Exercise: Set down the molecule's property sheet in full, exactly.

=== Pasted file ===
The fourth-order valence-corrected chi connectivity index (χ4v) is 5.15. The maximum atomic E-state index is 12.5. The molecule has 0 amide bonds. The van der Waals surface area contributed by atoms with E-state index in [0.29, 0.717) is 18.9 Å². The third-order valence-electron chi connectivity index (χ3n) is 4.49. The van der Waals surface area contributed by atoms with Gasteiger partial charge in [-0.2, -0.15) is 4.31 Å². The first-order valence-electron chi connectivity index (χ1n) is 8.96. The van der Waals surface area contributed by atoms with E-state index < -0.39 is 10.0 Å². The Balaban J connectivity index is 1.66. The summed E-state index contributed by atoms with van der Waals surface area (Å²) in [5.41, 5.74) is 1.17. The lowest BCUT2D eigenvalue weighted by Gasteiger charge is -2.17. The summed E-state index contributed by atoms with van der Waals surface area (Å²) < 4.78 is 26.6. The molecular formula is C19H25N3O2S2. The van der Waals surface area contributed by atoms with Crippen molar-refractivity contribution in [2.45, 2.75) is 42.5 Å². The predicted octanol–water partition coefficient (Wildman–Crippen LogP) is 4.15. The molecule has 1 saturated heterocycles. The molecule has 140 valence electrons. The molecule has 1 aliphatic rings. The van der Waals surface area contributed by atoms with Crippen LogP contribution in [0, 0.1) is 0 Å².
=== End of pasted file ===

The fourth-order valence-corrected chi connectivity index (χ4v) is 5.15. The maximum atomic E-state index is 12.5. The molecule has 0 amide bonds. The van der Waals surface area contributed by atoms with E-state index in [0.29, 0.717) is 18.9 Å². The third-order valence-electron chi connectivity index (χ3n) is 4.49. The van der Waals surface area contributed by atoms with Gasteiger partial charge in [-0.2, -0.15) is 4.31 Å². The first-order valence-electron chi connectivity index (χ1n) is 8.96. The van der Waals surface area contributed by atoms with E-state index < -0.39 is 10.0 Å². The Balaban J connectivity index is 1.66. The summed E-state index contributed by atoms with van der Waals surface area (Å²) in [5.41, 5.74) is 1.17. The lowest BCUT2D eigenvalue weighted by Gasteiger charge is -2.17. The summed E-state index contributed by atoms with van der Waals surface area (Å²) < 4.78 is 26.6. The molecular formula is C19H25N3O2S2. The van der Waals surface area contributed by atoms with Crippen molar-refractivity contribution in [2.45, 2.75) is 42.5 Å². The predicted octanol–water partition coefficient (Wildman–Crippen LogP) is 4.15. The molecule has 1 saturated heterocycles. The molecule has 140 valence electrons. The molecule has 1 aliphatic rings. The van der Waals surface area contributed by atoms with Crippen LogP contribution in [0, 0.1) is 0 Å².